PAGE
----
ANALYSIS: GOP-WH Relations Cool As DC Warms

PHOTO: Speaker John Boehner, R-OH., listens to President Barack Obama speak before a budget meeting at the White House with other cabinet members on Nov. 16, 2012 in Washington, D.C.

Washington, DC has been basking in unusually warm weather this week -- temperatures are stretching into the 70's -- but if anyone in the nation's Capitol is feeling a chill in the air, look no further than President Obama and House Speaker John Boehner.

It seems like relations between the two of them have seldom been frostier.

In fact, as ABC's Jake Tapper reports, Boehner came to the White House last night for President Obama's annual holiday party for members of Congress, but the Speaker didn't pose for a photograph with the president as he has in the past and as other lawmakers did last night.

Tapper notes: "No moment of comity and holiday cheer. No shake of hands and warm chit-chat. No friendly greeting and moment where each pledged to work with the other to resolve this dilemma."

Such is the state of the increasingly contentious fiscal cliff negotiations. Speaker Boehner called the Obama administration's deficit-reduction proposal presented last week by Treasury Secretary Timothy Geithner a "La-La-Land offer," and White House communications director Dan Pfeiffer was similarly dismissive of the counter-offer Republican leaders submitted yesterday.

"Their plan includes nothing new and provides no details on which deductions they would eliminate, which loopholes they will close or which Medicare savings they would achieve," Pfeiffer said in a statement.

"While the president is willing to compromise to get a significant, balanced deal and believes that compromise is readily available to Congress, he is not willing to compromise on the principles of fairness and balance that include asking the wealthiest to pay higher rates."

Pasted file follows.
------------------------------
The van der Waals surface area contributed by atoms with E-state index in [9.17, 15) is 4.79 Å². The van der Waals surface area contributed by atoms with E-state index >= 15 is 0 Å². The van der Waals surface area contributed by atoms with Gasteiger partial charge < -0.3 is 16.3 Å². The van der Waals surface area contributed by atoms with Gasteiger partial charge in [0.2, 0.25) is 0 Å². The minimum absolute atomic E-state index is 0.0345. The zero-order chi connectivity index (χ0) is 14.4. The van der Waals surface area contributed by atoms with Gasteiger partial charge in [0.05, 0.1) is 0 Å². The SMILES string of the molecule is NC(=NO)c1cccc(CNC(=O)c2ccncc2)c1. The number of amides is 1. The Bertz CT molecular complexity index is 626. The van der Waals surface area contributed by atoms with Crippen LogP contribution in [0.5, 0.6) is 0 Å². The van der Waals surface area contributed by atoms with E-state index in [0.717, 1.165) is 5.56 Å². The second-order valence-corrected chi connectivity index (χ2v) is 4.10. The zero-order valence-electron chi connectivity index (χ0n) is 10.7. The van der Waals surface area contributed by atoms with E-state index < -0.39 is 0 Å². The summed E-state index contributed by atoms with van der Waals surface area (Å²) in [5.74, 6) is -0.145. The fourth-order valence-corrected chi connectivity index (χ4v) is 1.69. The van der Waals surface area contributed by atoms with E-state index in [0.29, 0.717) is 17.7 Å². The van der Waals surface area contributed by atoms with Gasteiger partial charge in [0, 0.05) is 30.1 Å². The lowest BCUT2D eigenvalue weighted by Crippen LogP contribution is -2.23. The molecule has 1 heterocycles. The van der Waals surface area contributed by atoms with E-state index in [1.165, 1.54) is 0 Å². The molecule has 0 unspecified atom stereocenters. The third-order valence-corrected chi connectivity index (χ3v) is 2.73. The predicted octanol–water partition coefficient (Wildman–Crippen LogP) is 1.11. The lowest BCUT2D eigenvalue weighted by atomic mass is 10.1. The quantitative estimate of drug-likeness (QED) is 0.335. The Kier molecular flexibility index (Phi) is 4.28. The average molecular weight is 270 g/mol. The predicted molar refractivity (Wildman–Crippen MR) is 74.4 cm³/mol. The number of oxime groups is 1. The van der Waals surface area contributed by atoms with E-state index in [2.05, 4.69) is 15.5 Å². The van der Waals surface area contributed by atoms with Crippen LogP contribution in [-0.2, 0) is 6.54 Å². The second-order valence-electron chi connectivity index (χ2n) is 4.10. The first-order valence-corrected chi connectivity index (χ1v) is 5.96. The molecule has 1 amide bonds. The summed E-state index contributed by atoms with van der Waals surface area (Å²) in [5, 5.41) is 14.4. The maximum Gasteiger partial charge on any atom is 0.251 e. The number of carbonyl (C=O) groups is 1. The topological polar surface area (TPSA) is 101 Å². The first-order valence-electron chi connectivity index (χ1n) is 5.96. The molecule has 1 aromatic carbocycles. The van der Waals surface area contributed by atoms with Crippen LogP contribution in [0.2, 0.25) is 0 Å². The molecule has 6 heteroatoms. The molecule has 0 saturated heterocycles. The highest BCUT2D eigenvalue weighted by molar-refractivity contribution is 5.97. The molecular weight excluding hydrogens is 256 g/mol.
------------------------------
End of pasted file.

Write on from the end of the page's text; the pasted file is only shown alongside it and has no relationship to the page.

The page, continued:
Get more pure politics at ABCNews.com/Politics and a lighter take on the news at OTUSNews.com

Republicans proposed $2.2 trillion in deficit reduction over the next decade, including savings from Medicare, the Obama health plan, discretionary spending cuts and other trims. The plan would also generate $800 billion in new revenue through tax reform. However, the GOP leaders stuck to their guns -- at least in this round -- on not raising tax rates on the top 2 percent of income earners.

But Republicans have another problem on their hands: Friendly fire from their right flank. Groups like the conservative heavy-weight, Americans for Prosperity, complained that Boehner's plan came up short. "The President's proposal and Speaker Boehner's counteroffer fail to seriously deal with the reality of the problems facing the nation," Americans for Prosperity President Tim Phillips wrote in a scathing statement. "Conservatives are looking for a leader to fight against tax increases, to push back against wasteful government spending, and address the fiscal challenges in a bold way. Sadly this plan leaves Conservatives wanting."

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